Brian Evenson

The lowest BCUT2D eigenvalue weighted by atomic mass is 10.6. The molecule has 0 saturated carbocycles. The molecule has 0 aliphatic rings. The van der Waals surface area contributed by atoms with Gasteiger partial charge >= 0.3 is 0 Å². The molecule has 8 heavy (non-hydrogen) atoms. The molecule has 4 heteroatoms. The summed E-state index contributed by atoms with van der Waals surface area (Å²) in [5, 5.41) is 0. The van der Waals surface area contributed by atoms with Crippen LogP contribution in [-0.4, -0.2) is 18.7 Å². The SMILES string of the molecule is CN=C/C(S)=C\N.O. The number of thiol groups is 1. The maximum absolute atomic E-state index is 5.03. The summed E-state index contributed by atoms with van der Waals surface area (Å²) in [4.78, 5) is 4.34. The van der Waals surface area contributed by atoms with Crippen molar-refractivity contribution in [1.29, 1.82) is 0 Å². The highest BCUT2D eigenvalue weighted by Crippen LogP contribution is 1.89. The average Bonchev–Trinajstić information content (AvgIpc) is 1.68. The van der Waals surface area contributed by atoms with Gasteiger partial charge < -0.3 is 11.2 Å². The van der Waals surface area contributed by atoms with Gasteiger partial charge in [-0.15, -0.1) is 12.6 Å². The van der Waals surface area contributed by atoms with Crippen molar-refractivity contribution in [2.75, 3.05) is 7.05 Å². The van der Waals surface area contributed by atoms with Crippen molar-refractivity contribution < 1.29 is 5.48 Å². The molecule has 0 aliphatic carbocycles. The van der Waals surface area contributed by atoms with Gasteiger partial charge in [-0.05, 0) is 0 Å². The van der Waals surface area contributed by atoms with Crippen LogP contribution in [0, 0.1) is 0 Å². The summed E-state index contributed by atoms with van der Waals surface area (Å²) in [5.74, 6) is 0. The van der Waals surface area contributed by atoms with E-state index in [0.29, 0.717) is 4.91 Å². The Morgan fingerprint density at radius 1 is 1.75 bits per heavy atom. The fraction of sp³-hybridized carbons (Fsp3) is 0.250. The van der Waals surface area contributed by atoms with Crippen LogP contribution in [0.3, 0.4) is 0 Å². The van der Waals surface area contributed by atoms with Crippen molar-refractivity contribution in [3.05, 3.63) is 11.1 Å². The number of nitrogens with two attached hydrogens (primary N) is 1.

Brian Evenson is the author of ten books of fiction, most recently the limited edition novella Baby Leg, published by New York Tyrant Press in 2009. In 2009 he also published the novel Last Days (which won the American Library Association’s award for Best Horror Novel of 2009) and the story collection Fugue State, both of which were on Time Out New York‘s top books of 2009. His novel The Open Curtain (Coffee House Press) was a finalist for an Edgar Award and an IHG Award. His work has been translated into French, Italian, Spanish, Japanese and Slovenian. He lives and works in Providence, Rhode Island, where he directs Brown University’s Literary Arts Program. Other books include The Wavering Knife (which won the IHG Award for best story collection), Dark Property, and Altmann’s Tongue. He has translated work by Christian Gailly, Jean Frémon, Claro, Jacques Jouet, Eric Chevillard, Antoine Volodine, and others. He is the recipient of an O. Henry Prize as well as an NEA fellowship. Dzanc Books and Guernica are pleased to announce the winner of the International Literature Award—affiliated with the DISQUIET International Literary Program in Lisbon, Portugal (June 19-July 2, 2011)—who receives airfare, accommodations, and tuition to this summer’s program and publication in Guernica. International Literature Award 2011 Winner (Final judge Chris Abani): Jacob Shores-Arguello (poetry) Finalists: Kevin Kaiser, “Little Parrots” (fiction) Angie Lee, “Shuffle Master of the Universe” (nonfiction) Andrew MacDonald, “Krupkee” (fiction) Shivani Manghnani,  “Tsunami” (nonfiction) Ottessa Moshfegh, “The Chaperone” (fiction) Brian Sousa’s “Away from the Mountains and Towards the Sea” (fiction) Eleanor Stanford’s “A Story of Brazil in Three Fruits” (nonfiction) Winners of Scholarships for Writers of Luso Descent, 2011 Dzanc Books and the Luso-American Development Foundation also announce the winners of four scholarships for North American writers of Luso descent to attend the ILP in Lisbon this summer and participate in Frank Gaspar’s workshop there: Traci Brimhall is the author of Rookery (Southern Illinois University Press), winner of the 2009 Crab Orchard Series in Poetry First Book Award.  Her poems have appeared in Kenyon ReviewSlateVirginia Quarterly ReviewNew England ReviewThe Missouri Review, and elsewhere. She was the 2008-09 Jay C. and Ruth Halls Poetry Fellow at the Wisconsin Institute for Creative Writing and currently teaches at Western Michigan University, where she is a doctoral associate and Kings/Chávez/Parks Fellow. Carlos J. Queirós, a Portuguese-American writer, was born and raised in the Ironbound section of Newark, New Jersey. His work has appeared in AARP The MagazineOn Tap Magazine, Críticas Magazine, Library Journal, The Newark Metro, and other publications. Carlos has a Master of Arts in English/Creative Writing from Temple University where he was a Future Faculty Fellow and was awarded the Frances Tebet Israel Prize in fiction. This fall he will be attending The Iowa Writers’ Workshop. Amy Sayre-Roberts is an associate editor at Quiddity International Literary Journal. Her publications include Chicago Noir, Sou’westerNinth Letter, and Luso-American Literature, an anthology featuring a chapter of her novel manuscript, The Portuguese Box. She lives in Springfield, Illinois, and is currently working on a collection of short stories. Brian Sousa has been published in RedividerGavea-Brown, and The Writer magazine. This year, UMASS/Dartmouth will publish his first collection of stories, and his work will also be featured in a Rutgers University Press anthology of Luso-American Literature. In 2007, he was awarded a fellowship by the Rhode Island State Council on the Arts. Sousa, who grew up in the Ocean State, currently lives in Boston and teaches writing at Boston College. He also plays guitar in the band Ocean*Transfer. Additionally, we announce a special scholarship endowed by Instituto Camões to send a Canadian of Luso descent: Richard Simas is a freelance writer living in Montreal. His fiction won a 2008 Fiddlehead literary prize and has appeared in the Journey Prize Anthology. His nonfiction work has been published in literary and arts reviews in Canada and Europe, and includes commentaries on contemporary dance, music, theater, and Azorean culture. His New Music-Spoken word performance based on Fernando Pessoa’s Book of Disquiet will premier at the Open Ears New Music festival in Canada.